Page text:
A Taste of the Caribbean: Extend Those Summer Vibes With These Rum-Based Recipes From Nevis

Four Seasons, Nevis. Inset: Kendie's Kick Cocktail. Photos: Renée Suen

Nevis, which is located in the northern end of the Lesser Antilles, was once known as the “Queen of the Caribees” for the many sugar plantations that dotted its lush, mountainous landscape in the 18th century. It takes less than an hour to drive around the island, where you’ll find unspoiled beaches of white coral or black volcanic sand with vast stretches of cerulean waters extending beyond its shores.

The island is also known for its geothermal energy, thanks to Nevis Peak, a potentially active volcano at its heart. You can take a dip in the mineral-rich thermal pools at Bath Village’s Nevis Hot Springs, which reaches up to a searing 108 F. This is where locals bathe, claiming its therapeutic benefits. 


Nevis Hot Spring, Nevis. Photo: Renée Suen


Although many visit Nevis for its beauty and its outdoor adventures, from mountain biking to game fishing, water sports and hiking, I travelled to this West Indies paradise for its mangos. And not just one, but a staggering 44 varieties (that’s the official count, but unofficially, some locals claim 200!). Mangos are so beloved that since 2014, the country has dedicated an entire weekend to celebrate the sweet and sugary fruit during peak season at the Nevis Mango Festival.

Outside of the mango-injected dishes at the festival, I gorged on every mango variety I encountered. While the juicy and succulent Julies weren’t in season when I visited in July, I tried the island’s self-branded Amory Polly. There was non-fibrous Grafted mango in salsa that accompanied doov pork made at The ‘Lil Cherry Tree. Green and floral Polly mangos made an appearance sliced off the pit at Carbo’s (where I sampled their stew-like goat water) and was blended into a thick smoothie at The Heritage Cafe. While Passion Bar & Grill satisfied sweet and savoury cravings with its homestyle combo plate (it was the only time I broke away from having mango on my plate). At Sunshine’s Beach Bar, I downed Nevis’s most popular drink, the Killer Bee. The sweet rum punch is made from a proprietary recipe and garnished with — you guessed it — a piece of mango.

Nevi's Rum
Sunshine’s Bar, Nevis. Inset: Their signature ‘Killer Bee’ drink. Photos: Renée Suen


Despite my love and search for everything mango, it was the tangy sweet combination of tamarind and passion fruit found in the Kendie’s Kick cocktail at Four Seasons Resort Nevis Mango Restaurant that left the deepest impression. 

Created by award-winning mixologist Kendie Williams, this punchy, balanced and slightly tart drink taps into local Caribbean flavour. Besides using the resort’s bespoke rum, Crowned Monkey Rum, it contains fresh tropical fruit purées and ingredients sourced from the resort’s herb garden. 

Kendie Williams and her signature drink, Kendie’s Kick cocktail, Four Seasons Resort Mango Restaurant , Nevis. Photo: Renée Suen


We might have just welcomed the autumnal equinox, but here are a couple ways to extend those warm weather feels that are a touch sweet and slightly boozy in a very good way.


Kendie’s Kick 

Photo: Renée Suen


Served at the Four Seasons Nevis’ Mango Restaurant

Note: Make this non-alcoholic by using rum extract or dealcoholized rum.

Makes 1 drink


2 oz (57 ml) Crowned Monkey Rum (or any spiced rum)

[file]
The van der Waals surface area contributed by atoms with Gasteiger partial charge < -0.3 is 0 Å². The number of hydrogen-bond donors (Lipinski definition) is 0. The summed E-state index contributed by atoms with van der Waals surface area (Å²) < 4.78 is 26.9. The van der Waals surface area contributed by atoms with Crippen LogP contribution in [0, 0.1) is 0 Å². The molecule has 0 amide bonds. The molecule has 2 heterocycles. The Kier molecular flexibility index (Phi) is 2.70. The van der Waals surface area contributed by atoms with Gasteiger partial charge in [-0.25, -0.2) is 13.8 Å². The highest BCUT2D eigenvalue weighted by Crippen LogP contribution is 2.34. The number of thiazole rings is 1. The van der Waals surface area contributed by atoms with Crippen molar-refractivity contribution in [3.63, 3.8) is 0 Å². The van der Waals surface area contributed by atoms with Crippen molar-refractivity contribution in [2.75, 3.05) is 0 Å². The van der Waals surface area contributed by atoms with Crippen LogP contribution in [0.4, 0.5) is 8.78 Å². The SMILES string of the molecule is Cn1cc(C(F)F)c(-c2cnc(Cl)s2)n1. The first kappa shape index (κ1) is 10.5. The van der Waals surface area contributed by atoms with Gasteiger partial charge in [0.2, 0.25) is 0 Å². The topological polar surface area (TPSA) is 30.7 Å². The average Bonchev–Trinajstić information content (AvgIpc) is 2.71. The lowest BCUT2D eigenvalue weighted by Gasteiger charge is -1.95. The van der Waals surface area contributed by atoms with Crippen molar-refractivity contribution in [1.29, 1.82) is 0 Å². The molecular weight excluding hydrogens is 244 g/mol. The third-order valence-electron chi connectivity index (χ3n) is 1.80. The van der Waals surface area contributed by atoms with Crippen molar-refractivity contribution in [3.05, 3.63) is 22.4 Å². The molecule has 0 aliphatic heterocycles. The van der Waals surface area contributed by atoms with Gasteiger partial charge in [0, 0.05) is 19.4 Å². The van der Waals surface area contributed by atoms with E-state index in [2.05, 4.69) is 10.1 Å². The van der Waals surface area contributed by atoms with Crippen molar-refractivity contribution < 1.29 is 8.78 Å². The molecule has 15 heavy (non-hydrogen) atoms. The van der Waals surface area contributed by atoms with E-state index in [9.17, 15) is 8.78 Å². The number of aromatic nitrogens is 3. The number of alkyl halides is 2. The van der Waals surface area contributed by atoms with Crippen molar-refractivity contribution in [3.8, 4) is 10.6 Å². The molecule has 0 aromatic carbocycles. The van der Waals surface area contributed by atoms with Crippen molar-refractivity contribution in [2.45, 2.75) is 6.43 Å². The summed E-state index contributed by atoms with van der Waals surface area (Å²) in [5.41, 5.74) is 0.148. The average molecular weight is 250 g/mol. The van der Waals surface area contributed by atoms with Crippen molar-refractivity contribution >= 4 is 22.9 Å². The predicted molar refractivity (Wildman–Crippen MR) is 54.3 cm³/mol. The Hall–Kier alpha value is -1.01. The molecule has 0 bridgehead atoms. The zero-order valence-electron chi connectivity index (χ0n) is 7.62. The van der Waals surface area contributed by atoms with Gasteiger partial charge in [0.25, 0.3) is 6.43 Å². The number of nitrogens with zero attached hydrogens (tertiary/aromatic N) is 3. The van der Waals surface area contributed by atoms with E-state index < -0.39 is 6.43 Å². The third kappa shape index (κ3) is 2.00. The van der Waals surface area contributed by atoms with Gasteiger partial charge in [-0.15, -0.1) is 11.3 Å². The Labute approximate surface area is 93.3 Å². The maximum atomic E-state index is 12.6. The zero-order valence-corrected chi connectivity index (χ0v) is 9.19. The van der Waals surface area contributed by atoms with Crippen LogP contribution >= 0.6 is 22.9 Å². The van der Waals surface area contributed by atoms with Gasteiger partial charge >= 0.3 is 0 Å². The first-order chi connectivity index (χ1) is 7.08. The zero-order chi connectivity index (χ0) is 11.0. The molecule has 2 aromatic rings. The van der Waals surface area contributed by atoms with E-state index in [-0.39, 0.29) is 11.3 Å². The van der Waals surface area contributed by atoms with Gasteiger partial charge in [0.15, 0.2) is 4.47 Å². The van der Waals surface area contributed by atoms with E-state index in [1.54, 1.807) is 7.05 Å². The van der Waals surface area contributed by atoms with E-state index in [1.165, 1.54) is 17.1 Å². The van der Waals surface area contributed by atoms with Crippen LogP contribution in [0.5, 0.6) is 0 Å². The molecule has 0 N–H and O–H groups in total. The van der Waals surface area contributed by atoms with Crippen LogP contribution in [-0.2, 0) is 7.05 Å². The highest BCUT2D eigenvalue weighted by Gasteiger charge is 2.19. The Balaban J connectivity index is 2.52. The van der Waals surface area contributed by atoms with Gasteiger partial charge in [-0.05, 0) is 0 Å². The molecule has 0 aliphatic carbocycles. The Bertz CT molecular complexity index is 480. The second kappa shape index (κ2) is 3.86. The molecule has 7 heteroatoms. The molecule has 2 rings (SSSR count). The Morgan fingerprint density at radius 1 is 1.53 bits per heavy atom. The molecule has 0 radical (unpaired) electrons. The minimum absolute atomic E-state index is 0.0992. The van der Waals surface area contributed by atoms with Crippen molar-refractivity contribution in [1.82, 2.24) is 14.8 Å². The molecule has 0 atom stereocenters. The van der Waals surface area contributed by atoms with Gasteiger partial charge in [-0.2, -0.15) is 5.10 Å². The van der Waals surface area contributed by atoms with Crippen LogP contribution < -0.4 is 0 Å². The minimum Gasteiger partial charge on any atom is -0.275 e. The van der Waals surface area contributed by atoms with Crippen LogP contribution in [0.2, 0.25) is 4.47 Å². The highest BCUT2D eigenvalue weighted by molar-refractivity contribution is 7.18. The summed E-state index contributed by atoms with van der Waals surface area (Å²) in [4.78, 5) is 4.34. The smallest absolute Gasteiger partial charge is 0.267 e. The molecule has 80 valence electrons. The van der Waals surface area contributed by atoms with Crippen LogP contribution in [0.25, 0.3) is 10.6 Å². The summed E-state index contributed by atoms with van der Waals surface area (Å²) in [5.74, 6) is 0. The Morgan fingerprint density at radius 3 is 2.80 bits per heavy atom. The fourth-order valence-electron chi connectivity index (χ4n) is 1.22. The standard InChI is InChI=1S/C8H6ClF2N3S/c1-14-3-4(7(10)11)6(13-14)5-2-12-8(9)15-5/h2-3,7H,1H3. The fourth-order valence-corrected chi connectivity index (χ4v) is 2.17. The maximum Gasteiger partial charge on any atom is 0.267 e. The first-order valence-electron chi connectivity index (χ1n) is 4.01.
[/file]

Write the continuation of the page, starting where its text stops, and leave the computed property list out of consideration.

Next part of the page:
1 oz (28 ml) vanilla rum (the resort uses Brinley)
1 oz (28 g) tamarind purée
1.5 oz (42 g) passion fruit purée
0.5 oz (14 ml) lime juice
1 dash of Angostura bitters


Pour all the ingredients into a shaker with ice and strain into glass.


Four Seasons Nevis Rum Cake

Photo: Renée Suen


Makes 1 cake, serves 8


⅞ cup (180 g) sugar
1 small (40 g) egg
1 cup (220 g) all-purpose flour
1 teaspoon (5 g) baking soda
2 teaspoons (10 g) baking powder
240 g mixed dried fruits
100 ml dark rum

¼ cup (60 ml) water
1 cup (200 g) sugar
½ cup (120 ml) rum
½ teaspoon (2.5 ml) vanilla extract


  1. Preheat the oven to 350 F (175 C). 
  2. Grease and flour a 10-inch tube pan.
  3. Sift together the flour, baking soda, and baking powder. Set aside.
  4. In a large bowl, cream together the butter and sugar until light and fluffy. It should be noticeably lighter in color. Add eggs one at a time, beating well after each addition, until fully incorporated. Add the dry ingredients to the butter and eggs mixture, then fold in the dried fruits and rum. 
  5. Pour the batter into the prepared pan and bake in the preheated oven for 25 to 35 minutes, until a cake tester, long toothpick or strand of uncooked spaghetti inserted into the center of the cake comes out clean. Remove the cake from the oven.
  6. Leave the cake in the pan to cool slightly while you make the syrup.
  7. To make the syrup: In a medium-sized saucepan combine the syrup ingredients, except the vanilla, and bring to a rapid boil then reduce to a simmer for about 5 minutes, until the syrup thickens slightly. Remove from the heat and stir in the vanilla. 
  8. Use a long skewer and poke holes all over the cake. Pour about a ¼ cup of the syrup over the cake (still in the pan). Allow the syrup to soak in, then repeat the process until all the syrup is used. Cover the pan loosely with plastic wrap and allow the cake to sit overnight at room temperature to cool completely and soak in the syrup. 
  9. To serve, loosen the edges of the cake from the pan and invert it onto a serving plate. If the cake doesn’t release from the pan, warm it in the oven at 350 F for about 10 minutes to help the syrup soften. Remove the cake from the oven, and tip it onto the serving plate.